• although response independent aversive stimulation can result in some general suppression of behavior, significantly more suppression of behavior occurs if the aversive stimulus is produced by the instrumental response

      • rats VI 1 min food 3 groups

        • never shocked

        • brief shock every 2 min unrelated to bar press

        • brief shock about every 2 min contingent on lever press


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    Availability of Alternative Responses

    • Often, punished response is the only one to get positive reinforcement

    • By decreasing responding, subject also decreases reward earned

      • conflict between suppressing behaviour to avoid punishment and responding to obtain Sr+

  • Availability of alternative source of reinforcement greatly increases suppression


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    Azrin and Herman

    • Adult humans, responding on VI for cigs

    • Next, obnoxious noise

      • 1 group only 1 lever available during this phase

      • another group, 2nd lever available, only 1 punished

  • When punished response was the only way to obtain cigarettes punishment produced moderate suppression

  • When alternative lever available, ceased responding on the punished lever


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    When should punishment be used

    • First off, it is never useful to use it alone

      • Even if it needs to be first strategy, once initial suppression begins, it is crucial to engender and reinforce other behavior

  • That said, it is most necessary if…

    • Frequent negative behavior, nothing to reinforce

    • Intense, dangerous negative behaviors


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    Factors that limit effectiveness of punishment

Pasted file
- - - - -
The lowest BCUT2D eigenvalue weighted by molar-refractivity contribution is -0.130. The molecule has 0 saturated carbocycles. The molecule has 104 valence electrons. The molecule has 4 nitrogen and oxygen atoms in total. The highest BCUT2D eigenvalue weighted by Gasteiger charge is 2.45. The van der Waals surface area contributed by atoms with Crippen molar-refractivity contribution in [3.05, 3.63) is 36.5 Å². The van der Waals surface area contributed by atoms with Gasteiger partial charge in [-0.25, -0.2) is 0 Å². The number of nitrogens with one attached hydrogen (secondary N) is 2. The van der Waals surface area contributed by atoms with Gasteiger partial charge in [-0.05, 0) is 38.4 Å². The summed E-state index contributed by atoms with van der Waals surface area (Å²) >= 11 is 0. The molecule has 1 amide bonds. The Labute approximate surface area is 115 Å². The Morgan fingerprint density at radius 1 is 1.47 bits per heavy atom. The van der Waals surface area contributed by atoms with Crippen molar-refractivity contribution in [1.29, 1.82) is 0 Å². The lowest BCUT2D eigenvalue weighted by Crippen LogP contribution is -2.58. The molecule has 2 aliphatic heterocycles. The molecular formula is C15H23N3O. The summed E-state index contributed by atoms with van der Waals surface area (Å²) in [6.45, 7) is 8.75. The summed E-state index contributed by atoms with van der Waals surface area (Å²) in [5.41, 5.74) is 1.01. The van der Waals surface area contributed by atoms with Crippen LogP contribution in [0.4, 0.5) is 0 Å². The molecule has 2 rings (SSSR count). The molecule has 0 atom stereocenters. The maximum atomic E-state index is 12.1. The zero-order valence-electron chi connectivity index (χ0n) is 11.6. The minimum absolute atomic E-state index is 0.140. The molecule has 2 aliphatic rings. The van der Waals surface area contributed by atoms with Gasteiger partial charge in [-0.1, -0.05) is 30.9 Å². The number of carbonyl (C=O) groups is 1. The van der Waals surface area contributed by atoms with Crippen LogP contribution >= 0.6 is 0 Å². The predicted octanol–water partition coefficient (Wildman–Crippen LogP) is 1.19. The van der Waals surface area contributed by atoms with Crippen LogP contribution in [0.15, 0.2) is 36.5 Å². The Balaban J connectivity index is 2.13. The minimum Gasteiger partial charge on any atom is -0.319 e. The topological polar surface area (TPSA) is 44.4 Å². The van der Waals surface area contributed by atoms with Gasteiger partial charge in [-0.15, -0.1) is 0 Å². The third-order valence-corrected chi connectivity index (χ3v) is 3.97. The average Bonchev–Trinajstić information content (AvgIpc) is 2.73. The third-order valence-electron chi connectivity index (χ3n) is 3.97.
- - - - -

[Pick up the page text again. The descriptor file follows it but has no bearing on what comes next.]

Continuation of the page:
• Discriminative punishment

    • Concurrently available reinforcement

    • Punishment signals Reinforcement

    • Elicitation of aggression and General suppression of behavior

      • Related to Functional Class?

  • Unauthorized behavior

    • Breakfast in bed


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    Discriminative Punishment

    • If responding is punished in the presence of a discriminative stimulus but is not punished when the stimulus is absent – here the suppressive effects of punishment will become limited to the presence of the discriminative stimulus.


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    Dinsmoor 1952

    • Food at VI 2 min

    • 5m punishment alternated w/ 5m no punishment

    • During punishment the lights in the chamber turned off, each lever press resulted in shock

    • During safe period the lights were on & no shocks delivered, food delivered during all times

    • rats quickly learned to restrict responding to the safe periods

      • when the lights were off responding was suppressed.


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    Punishment signals Sr+

    • Punishment does not always decrease

    • Punishment may be Sd for availability of Sr+

      • if so, punishment increases responding


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    How does punishment affect the punisher?

    • Harris et al., 1991

      • Found that individuals given opportunity to use a wide variety of aversive procedures performed better and reported greater job satisfaction than individuals who were unable to use stronger aversives.


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    Other strategies for reducing behavior

    • Removal of reinforcement (time out)

    • Satiation

    • Remove or alter Sd for misbehavior